The limited edition release comes in a big "treasure box" that has a hinge and opens from the top. The top of the box uses the blue pawed look and has a more anime-ish version of the cast bouncing around on there with lots of little incidental bits from the show with them. The sides of the box has either the series name or little items from the show floating around related to the characters. The bottom of the box, which doesn't list too many details of what you'll find inside, has a really great looking illustration of the girls and Gema together. Inside the box you get a number of things. One is a postcard voucher to send away for a t-shirt that you can choose the sizes (from small to XL). You do need a stamp for it though. A manga is included in the box of the Di Gi Charat Theater: Dejiko's Summer Vacation and the really neat one for me is the baggie that has small figures and bases for the three lead characters. And while not in the box itself but in the keepcase of the Limited Edition, the CD soundtrack to the show is also included which we've had no issues with on first look at it.
The menu layout for the release is fairly straightforward with a large shot of most of the cast together with a small bit of animation playing off in the corner as the music plays along. The artwork is appealing and it shows most of the cast so it works nicely for this. Selections are standard and easy to navigate and the submenus load quickly. On the downside, the disc did not properly read our players' language presets and went with English language only with no subtitles.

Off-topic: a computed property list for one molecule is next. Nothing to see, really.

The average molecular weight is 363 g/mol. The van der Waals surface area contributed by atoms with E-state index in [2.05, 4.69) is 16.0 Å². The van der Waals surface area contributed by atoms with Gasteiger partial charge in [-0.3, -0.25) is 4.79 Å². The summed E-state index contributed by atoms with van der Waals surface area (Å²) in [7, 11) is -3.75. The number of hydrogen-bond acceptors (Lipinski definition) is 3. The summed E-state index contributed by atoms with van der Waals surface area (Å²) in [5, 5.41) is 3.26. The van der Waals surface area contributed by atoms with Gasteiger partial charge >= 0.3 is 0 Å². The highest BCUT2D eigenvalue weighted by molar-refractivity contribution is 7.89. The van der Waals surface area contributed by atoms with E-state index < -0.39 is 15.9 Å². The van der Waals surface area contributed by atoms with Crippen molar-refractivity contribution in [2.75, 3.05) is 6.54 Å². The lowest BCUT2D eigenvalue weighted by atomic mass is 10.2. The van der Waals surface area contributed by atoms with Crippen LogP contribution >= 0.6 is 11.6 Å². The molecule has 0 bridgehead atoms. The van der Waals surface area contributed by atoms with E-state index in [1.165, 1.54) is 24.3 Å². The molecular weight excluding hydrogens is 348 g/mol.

The show has a decent selection of extras to choose from. The really neat extra here for the die-hard fans is that there's a commentary track by Koge-Donbo as well as the producer of the series. In addition to that we get some of the standards such as the art gallery, the clean opening and closing segments and a series of dub outtakes which are a mixed bag. One of the fun extras that I liked is the Gamers Commercial since Japanese commercials tend to be amusing on some level. This one goes for cute but works still.
Content: (please note that content portions of a review may contain spoilers)
The release of Di Gi Charat material in the US has been somewhat awkward at best as we've seen other variations on it before the original series is released. The show in its creation was as many know just a series of shorts created to promote the mascot created for the Gamers stores where fans go to buy all kinds of goods. The draw of a cute mascot is good but when it evolves into an anime, even one as short as this, it takes on a new life.
The premise of the show is very simple since it has to fit into a very confined space. We're introduced to Di Gi Charat who goes by the name of Dejiko, a perky young green haired girl in a cute cat-girl like cosplay outfit who has arrived on Earth via her UFO with her friend Puchiko, a somewhat introverted yet spooky girl who tries to emulate Dejiko in a few ways but not in regards to personality. Their arrival on Earth has Dejiko wanting to become a famous idol but with no money and no home she's got her work cut out for her. Her wailing about the situation works to her advantage though as a man known only as the Manager shows up and offers her a place to sleep above his store, providing she's willing to work in the store. And thus, Dejiko began her job at Gamers.